On Saturday, 33 days after she spoke at her mother’s funeral, Morgan Cunningham pedaled her bicycle down to a place in the road still marked with the blue paint that police use for bad accidents. Her mother was killed there, just south of Annapolis, on Aug. 21 by a driver who tried to pass her as she rode her bike up a hill on an 18-foot-wide road that has no shoulders.
“I will do anything to get my mom’s story out there and prevent this from happening again,” Morgan said.
As if to drive home that point, she spent the morning leading hundreds of cyclists — among them her father, Jerry, and sister, Avery — to erect a symbolic bicycle, painted pure white and known as a “ghost bike.”
Already, the death of Trish Cunningham, a popular youth and high school coach, avid member of her church and well-known runner, has taken on a greater meaning. It has fueled discussion on the presence of cyclists on increasingly congested highways and on the laws that govern behavior of riders and drivers. It also has launched a torrent of e-mails to a county prosecutor, urging that the driver, Whitney Anne Decesaris, 37, of Huntingtown face charges. The prosecutor is expected to make a decision within days, and he said the possibilities range from involuntary manslaughter, to violation of the state law requiring drivers to stay at least three feet from cyclists, to a traffic citation, to a determination that the driver was not at fault.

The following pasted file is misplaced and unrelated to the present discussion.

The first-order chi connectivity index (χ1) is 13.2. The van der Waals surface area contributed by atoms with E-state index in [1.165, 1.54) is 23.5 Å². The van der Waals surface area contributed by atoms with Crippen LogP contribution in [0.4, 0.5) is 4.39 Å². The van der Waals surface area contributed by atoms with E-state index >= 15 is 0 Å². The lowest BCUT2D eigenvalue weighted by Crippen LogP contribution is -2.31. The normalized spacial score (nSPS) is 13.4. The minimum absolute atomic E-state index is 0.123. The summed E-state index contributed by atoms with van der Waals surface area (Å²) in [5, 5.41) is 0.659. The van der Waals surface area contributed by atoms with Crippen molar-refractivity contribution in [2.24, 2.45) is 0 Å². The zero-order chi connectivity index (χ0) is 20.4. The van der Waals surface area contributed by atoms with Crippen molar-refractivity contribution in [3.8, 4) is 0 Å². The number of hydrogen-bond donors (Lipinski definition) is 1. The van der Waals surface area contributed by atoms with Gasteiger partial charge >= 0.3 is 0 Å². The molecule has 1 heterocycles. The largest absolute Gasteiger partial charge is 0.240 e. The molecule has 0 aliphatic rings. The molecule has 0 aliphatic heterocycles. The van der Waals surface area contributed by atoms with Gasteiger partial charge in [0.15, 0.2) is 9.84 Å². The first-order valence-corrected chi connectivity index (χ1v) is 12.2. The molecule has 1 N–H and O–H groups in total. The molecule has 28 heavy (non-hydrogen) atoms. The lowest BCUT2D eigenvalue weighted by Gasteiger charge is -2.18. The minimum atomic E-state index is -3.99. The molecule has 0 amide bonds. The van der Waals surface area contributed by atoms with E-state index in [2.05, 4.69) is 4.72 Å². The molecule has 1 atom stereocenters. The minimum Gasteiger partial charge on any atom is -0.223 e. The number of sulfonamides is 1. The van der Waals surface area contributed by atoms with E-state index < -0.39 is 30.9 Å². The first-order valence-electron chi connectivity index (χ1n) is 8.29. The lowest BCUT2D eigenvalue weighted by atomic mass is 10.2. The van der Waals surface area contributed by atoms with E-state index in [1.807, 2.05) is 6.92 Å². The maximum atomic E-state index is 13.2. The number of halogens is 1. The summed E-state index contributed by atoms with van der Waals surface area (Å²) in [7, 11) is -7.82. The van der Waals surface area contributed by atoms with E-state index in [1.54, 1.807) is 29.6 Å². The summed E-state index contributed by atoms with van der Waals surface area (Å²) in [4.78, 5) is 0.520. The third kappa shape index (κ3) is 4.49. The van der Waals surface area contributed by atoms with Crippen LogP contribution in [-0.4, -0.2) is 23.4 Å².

‘The driver couldn’t wait?’
The day 50-year-old Trish Cunningham died, she had finished up coaching one of the first cross-country practices of the season, one that had her more fired up than usual because her daughter, Avery, was a new freshman member of the Annapolis High team.
She hopped on her bike and headed down Riva Road, a busy boulevard that winds south from the city before turning into a less traveled two-lane road.
As she neared the crest of a hill, a driver who had come upon her from behind attempted to pass her, although there was no way of telling whether oncoming traffic was about to appear from the opposite side of the hill. Police were told that there was a car coming the other way, and that the driver swerved back to the right and slammed into Cunningham.
Jerry Cunningham started to worry that evening when darkness fell and his wife had not returned from her ride. His daughter used a cellphone app to locate her mom. She’s just down the road, she said. Jerry figured she must have had a flat tire, so he set out to fetch her. As he neared her location, he found the road barricaded by police cars with lights flashing. They stopped him from approaching the crash. After a while, four officers came out down the road to talk with him.